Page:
Southeastern Louisiana University snake and salamander expert, Dr. David Sever, has
been honored with the Distinguished Herpetologist of the Year Award presented by the
international association Herpetologists' League.
Sever, the Kenneth Dyson Endowed Professor and former head of the Southeastern Department of Biological Sciences, was presented the award at the annual Joint Meeting of Ichthyologists and Herpetologists held recently in Alberquerque, N.M. At the meeting Sever presented an invited address and has been asked to author the lead paper in a future issue of the League's journal Herpetologica.
"The recognition of Dr. Sever as the Distinguished Herpetologist of the Year is well-deserved,"
said Christopher Beachy, head of the Department of Biological Sciences. "Sever's international
expertise in reproductive anatomy of vertebrates is unquestioned. In terms of number
of scientific publications and grants, he is simply prolific. It is difficult to name
anyone who has written and worked more in this area. From my perspective as a professional
and as editor of a journal that publishes herpetological work, I consider Dr. Sever
one of the most important salamander biologists in history."
A member of the Southeastern faculty since 2004, Sever is known widely for his research into the sexual characteristics of salamanders and snakes. He is the recipient of several National Science Foundation Grants and co-edited the text "Reproductive Biology and Phylogeny of Snakes," a heavily illustrated 759-page text.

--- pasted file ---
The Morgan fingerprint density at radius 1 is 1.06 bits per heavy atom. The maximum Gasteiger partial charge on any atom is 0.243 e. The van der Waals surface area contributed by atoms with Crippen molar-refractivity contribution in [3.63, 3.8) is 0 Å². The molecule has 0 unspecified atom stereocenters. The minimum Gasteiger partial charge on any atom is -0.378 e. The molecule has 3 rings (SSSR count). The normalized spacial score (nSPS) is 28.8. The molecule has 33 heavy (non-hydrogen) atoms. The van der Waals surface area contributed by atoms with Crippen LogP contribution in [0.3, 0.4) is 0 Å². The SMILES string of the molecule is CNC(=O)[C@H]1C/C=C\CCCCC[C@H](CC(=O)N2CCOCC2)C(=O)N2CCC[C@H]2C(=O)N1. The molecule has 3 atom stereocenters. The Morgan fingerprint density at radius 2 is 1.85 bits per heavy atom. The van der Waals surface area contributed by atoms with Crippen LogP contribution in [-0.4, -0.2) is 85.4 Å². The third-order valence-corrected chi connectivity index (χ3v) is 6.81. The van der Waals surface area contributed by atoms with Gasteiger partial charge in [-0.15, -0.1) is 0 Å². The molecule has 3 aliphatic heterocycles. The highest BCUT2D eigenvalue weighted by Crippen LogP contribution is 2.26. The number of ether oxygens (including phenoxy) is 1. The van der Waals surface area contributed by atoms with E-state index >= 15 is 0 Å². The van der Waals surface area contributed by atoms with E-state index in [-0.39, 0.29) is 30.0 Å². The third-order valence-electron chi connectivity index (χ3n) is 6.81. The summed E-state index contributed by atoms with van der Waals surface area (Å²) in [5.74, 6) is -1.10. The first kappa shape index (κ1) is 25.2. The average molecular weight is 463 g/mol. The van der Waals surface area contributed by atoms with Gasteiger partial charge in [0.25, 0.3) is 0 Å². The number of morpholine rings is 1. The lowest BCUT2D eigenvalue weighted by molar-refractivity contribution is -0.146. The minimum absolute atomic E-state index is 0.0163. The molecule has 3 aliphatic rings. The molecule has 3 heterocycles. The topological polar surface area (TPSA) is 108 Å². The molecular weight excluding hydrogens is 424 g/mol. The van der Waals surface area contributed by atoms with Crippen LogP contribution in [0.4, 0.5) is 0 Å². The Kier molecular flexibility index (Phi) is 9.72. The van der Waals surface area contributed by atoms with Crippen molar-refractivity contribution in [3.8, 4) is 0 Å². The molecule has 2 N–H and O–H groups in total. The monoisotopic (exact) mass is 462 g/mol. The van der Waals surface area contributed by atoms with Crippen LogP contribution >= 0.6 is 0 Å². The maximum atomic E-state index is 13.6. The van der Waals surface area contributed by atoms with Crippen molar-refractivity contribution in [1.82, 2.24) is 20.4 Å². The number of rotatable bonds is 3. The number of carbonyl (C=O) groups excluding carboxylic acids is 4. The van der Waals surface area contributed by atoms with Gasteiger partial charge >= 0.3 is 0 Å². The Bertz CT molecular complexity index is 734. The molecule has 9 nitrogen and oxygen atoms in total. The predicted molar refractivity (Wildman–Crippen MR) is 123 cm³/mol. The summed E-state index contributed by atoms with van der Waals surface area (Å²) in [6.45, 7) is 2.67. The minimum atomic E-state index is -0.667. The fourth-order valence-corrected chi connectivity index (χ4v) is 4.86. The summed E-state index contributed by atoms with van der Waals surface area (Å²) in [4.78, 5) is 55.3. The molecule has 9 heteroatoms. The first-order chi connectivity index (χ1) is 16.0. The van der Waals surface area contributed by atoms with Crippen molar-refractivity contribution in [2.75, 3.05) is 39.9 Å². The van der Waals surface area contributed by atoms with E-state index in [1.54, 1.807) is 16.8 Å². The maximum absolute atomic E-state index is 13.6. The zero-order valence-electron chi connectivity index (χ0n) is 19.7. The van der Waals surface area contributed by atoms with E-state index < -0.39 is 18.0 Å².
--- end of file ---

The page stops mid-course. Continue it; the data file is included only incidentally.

Dr. Brian Crother, the Assistant Dean of the College of Science and Technology was recently elected President-Elect of the Society for the Study of Amphibians and Reptiles (SSAR), a national scientific society with members from around the world. The goals of the SSAR are to encourage education and dissemination of scientific thought, encourage conservation of wildlife in general and of amphibians and reptiles in particular, and to achieve closer cooperation and understanding between amateur and professional herpetologists, so that they may work together in the common cause of furthering science.